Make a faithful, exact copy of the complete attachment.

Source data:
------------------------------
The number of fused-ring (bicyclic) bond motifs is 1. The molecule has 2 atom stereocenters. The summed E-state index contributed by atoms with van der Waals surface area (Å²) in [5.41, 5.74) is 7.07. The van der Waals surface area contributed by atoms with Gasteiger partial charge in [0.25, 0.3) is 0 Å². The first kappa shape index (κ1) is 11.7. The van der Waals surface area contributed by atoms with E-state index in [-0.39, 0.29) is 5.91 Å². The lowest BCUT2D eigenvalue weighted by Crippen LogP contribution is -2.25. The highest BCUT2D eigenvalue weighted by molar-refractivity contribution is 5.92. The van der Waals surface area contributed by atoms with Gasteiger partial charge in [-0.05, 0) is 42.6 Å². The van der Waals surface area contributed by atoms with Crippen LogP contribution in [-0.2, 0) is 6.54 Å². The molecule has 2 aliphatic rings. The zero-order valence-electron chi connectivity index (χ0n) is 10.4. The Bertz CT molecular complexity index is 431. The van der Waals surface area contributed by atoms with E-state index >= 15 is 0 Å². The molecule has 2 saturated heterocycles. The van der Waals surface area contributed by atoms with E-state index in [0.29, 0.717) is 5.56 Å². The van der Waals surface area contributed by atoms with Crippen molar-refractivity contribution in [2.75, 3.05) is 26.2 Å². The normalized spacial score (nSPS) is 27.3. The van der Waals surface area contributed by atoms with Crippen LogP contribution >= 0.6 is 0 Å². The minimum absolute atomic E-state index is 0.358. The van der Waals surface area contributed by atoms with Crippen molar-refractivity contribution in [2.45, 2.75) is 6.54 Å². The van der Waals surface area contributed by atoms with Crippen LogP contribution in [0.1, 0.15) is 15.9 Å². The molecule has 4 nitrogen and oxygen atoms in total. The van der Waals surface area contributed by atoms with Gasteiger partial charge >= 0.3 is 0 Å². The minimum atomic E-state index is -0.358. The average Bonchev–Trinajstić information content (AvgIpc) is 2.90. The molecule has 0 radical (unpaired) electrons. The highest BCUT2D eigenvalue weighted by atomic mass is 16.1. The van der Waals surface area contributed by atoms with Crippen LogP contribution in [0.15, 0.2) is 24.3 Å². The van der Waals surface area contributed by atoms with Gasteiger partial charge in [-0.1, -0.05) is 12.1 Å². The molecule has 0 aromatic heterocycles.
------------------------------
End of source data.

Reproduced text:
The number of fused-ring (bicyclic) bond motifs is 1. The molecule has 2 atom stereocenters. The summed E-state index contributed by atoms with van der Waals surface area (Å²) in [5.41, 5.74) is 7.07. The van der Waals surface area contributed by atoms with Gasteiger partial charge in [0.25, 0.3) is 0 Å². The first kappa shape index (κ1) is 11.7. The van der Waals surface area contributed by atoms with E-state index in [-0.39, 0.29) is 5.91 Å². The lowest BCUT2D eigenvalue weighted by Crippen LogP contribution is -2.25. The highest BCUT2D eigenvalue weighted by molar-refractivity contribution is 5.92. The van der Waals surface area contributed by atoms with Gasteiger partial charge in [-0.05, 0) is 42.6 Å². The van der Waals surface area contributed by atoms with Crippen LogP contribution in [-0.2, 0) is 6.54 Å². The molecule has 2 aliphatic rings. The zero-order valence-electron chi connectivity index (χ0n) is 10.4. The Bertz CT molecular complexity index is 431. The van der Waals surface area contributed by atoms with E-state index >= 15 is 0 Å². The molecule has 2 saturated heterocycles. The van der Waals surface area contributed by atoms with E-state index in [0.29, 0.717) is 5.56 Å². The van der Waals surface area contributed by atoms with Crippen molar-refractivity contribution in [2.75, 3.05) is 26.2 Å². The normalized spacial score (nSPS) is 27.3. The van der Waals surface area contributed by atoms with Crippen LogP contribution >= 0.6 is 0 Å². The minimum absolute atomic E-state index is 0.358. The van der Waals surface area contributed by atoms with Crippen molar-refractivity contribution in [2.45, 2.75) is 6.54 Å². The van der Waals surface area contributed by atoms with Crippen LogP contribution in [0.1, 0.15) is 15.9 Å². The molecule has 4 nitrogen and oxygen atoms in total. The van der Waals surface area contributed by atoms with Gasteiger partial charge >= 0.3 is 0 Å². The minimum atomic E-state index is -0.358. The average Bonchev–Trinajstić information content (AvgIpc) is 2.90. The molecule has 0 radical (unpaired) electrons. The highest BCUT2D eigenvalue weighted by atomic mass is 16.1. The van der Waals surface area contributed by atoms with Crippen LogP contribution in [0.15, 0.2) is 24.3 Å². The van der Waals surface area contributed by atoms with Gasteiger partial charge in [-0.1, -0.05) is 12.1 Å². The molecule has 0 aromatic heterocycles.